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Suspected art thief takes the stand

Just some of the loot thought to have been stolen by Breitwieser. Keystone Archive

The trial of a French man suspected of stealing more than 200 works from museums across Europe is under way in canton Fribourg.

This content was published on February 4, 2003 - 10:25

Legal proceedings are being conducted in Switzerland because it was here that Stéphane Breitwieser began his notorious career.

On the first day of his trial, Breitwieser described his first foray into thieving at the 11th-century Gruyères Castle.

"I was fascinated by the beauty, the qualities of the woman [on the portrait], by her eyes, which reminded me of my grandmother. It looked a lot like a Rembrandt," he told the court in the town of Bulle.

"It was the first time, and I thought about it for ten minutes before stealing it," Breitwieser added.

It was the start of a thieving spree spanning seven years during which the native of Alsace allegedly amassed 239 objects including paintings by Peter Brueghel, Antoine Watteau and François Boucher.

The most valuable piece stolen is believed to be a 16th century painting by Lucas Cranach the Elder, worth between $8 million and $9 million.

His life of crime came to an end with his arrest in November 2001 after stealing a 400-year-old bugle from the Richard Wagner Museum in Lucerne.

It was thought to be his 174th theft.

Breitwieser is accused of stealing 69 paintings worth more than SFr1 million ($730,000) from museums in 16 Swiss cantons.

Once the proceedings against him in Switzerland are concluded, he is due to be extradited to France for a second trial.

Breitwieser is thought to have been active in France, Belgium, Germany, Netherlands, Denmark and Austria.

Modus operandi

Breitwieser worked discretely during opening hours, targeting items that he liked.

Most of the plunder consisted of works from the 17th and 18th centuries, and he tended to steal pieces small enough to be stashed in a rucksack or hidden under a overcoat.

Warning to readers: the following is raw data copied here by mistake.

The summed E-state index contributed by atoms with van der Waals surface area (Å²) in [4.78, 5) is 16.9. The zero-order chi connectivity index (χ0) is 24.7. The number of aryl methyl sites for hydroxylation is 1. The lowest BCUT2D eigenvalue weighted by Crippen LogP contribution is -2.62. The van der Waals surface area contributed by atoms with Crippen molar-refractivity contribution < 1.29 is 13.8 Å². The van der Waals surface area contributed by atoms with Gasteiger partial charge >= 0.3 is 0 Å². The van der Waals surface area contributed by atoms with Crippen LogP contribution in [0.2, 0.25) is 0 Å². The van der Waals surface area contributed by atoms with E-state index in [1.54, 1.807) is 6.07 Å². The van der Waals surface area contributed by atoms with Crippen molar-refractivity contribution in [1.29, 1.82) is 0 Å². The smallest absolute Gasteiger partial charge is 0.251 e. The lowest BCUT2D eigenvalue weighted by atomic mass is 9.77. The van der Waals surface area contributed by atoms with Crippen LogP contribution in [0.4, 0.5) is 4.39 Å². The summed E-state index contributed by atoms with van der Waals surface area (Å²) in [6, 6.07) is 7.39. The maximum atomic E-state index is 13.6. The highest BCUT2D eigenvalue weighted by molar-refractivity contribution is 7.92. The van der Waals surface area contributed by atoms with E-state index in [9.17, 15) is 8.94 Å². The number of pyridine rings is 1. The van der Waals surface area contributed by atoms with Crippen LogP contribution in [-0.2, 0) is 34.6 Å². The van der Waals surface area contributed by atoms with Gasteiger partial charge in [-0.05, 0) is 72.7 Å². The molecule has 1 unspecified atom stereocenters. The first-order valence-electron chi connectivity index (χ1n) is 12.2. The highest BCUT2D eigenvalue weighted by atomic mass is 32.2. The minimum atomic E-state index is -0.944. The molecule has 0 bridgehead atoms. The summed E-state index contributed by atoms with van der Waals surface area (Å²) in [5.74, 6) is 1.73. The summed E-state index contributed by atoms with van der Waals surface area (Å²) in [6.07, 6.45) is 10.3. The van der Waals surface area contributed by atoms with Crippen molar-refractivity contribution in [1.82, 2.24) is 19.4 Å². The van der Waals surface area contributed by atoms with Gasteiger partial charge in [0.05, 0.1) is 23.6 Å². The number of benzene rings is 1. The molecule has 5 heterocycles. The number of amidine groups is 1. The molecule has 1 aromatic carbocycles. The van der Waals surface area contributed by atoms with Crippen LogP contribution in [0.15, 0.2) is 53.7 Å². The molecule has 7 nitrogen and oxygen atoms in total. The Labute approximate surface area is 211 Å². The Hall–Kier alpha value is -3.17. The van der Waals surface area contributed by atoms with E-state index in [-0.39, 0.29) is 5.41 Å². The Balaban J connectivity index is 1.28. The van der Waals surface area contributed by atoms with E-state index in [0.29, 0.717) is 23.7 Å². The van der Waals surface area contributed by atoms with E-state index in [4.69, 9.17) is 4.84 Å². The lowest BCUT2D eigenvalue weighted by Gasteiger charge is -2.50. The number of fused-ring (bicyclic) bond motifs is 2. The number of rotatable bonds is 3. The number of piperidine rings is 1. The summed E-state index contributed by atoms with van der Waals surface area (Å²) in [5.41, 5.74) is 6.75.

Breitwieser often used a pocket knife to remove paintings from their frames, taking care not to damage the precious loot.

Sometimes, however, he would steal objects for which he had no affection, and these he subjected to an unhappy fate, either destroying them or throwing them away.

Art lover

While Breitwieser's pinching spree lasted almost seven years until 2001, it seems he was not motivated by money.

He kept the works of art in his home near the French town of Mulhouse, just over the border from Basel, which he shared with his mother.

He took a great interest in his private collection, spending time in libraries and with specialists to learn more about the things he had pilfered.

Breitwieser also took care of his booty by carrying out restoration himself or by using an expert.

In one case, he paid SFr1,500 to a watchmaker to repair a timepiece he had stolen from a museum in canton Aargau in northern Switzerland.

Running in the family

Breitwieser has claimed that his family were responsible for his hunger for antiques.

He was brought up in a home stuffed with objets d'art inherited by his father.

After his parents' marriage ended in divorce, his father, on quitting the marital home, refused his request to leave him part of his antique-weapons collection.

Breitwieser says this was the fuse that lit the fire.

His robbing career had a curious effect on his mother.

Mireille Breitwieser confessed to having destroyed or thrown away a large part of her son's collection in a fit of anger at the news of his arrest in November 2001.

She put out priceless items either for the rubbish collectors or dumped them in the Rhine-Rhone canal.

She also reportedly cut up works by Brueghel and Watteau.

Media reports at the time said she had destroyed $1.4 billion (SFr1.9 billion) worth of art.

Spotlight on security

The case was seen as an indictment of the inadequate security at many museums and art galleries across Europe.

Hans Furer, secretary of the Swiss Galleries Association, told swissinfo that many museums and galleries simply cannot afford the often prohibitive costs required to provide security for individual works of art.

"Security is enormously expensive and [many] museums have enough difficulty finding the money for exhibitions [alone]," said Furer.

He added that the level of security devoted to any one object was very much dependent on its financial value, especially for smaller establishments with limited resources.

"You couldn't steal the golden bust of Marcus Aurelius in the museum in Avenches," he said.

"The security is very tight because the value of this object is enormous. But you have many objects which are of lesser value and there is consequently less security for these objects."

Furer stressed that issues of cost and security were problems for museums and galleries all over the world and not just those in Switzerland.

A verdict is expected on Thursday.

swissinfo with agencies

Key facts

Stéphane Breitwieser is on trial for stealing 69 works of art in Switzerland.
Breitwieser is said to have stolen 239 items from European museums.
He stole for pleasure not profit, amassing a private collection in France.

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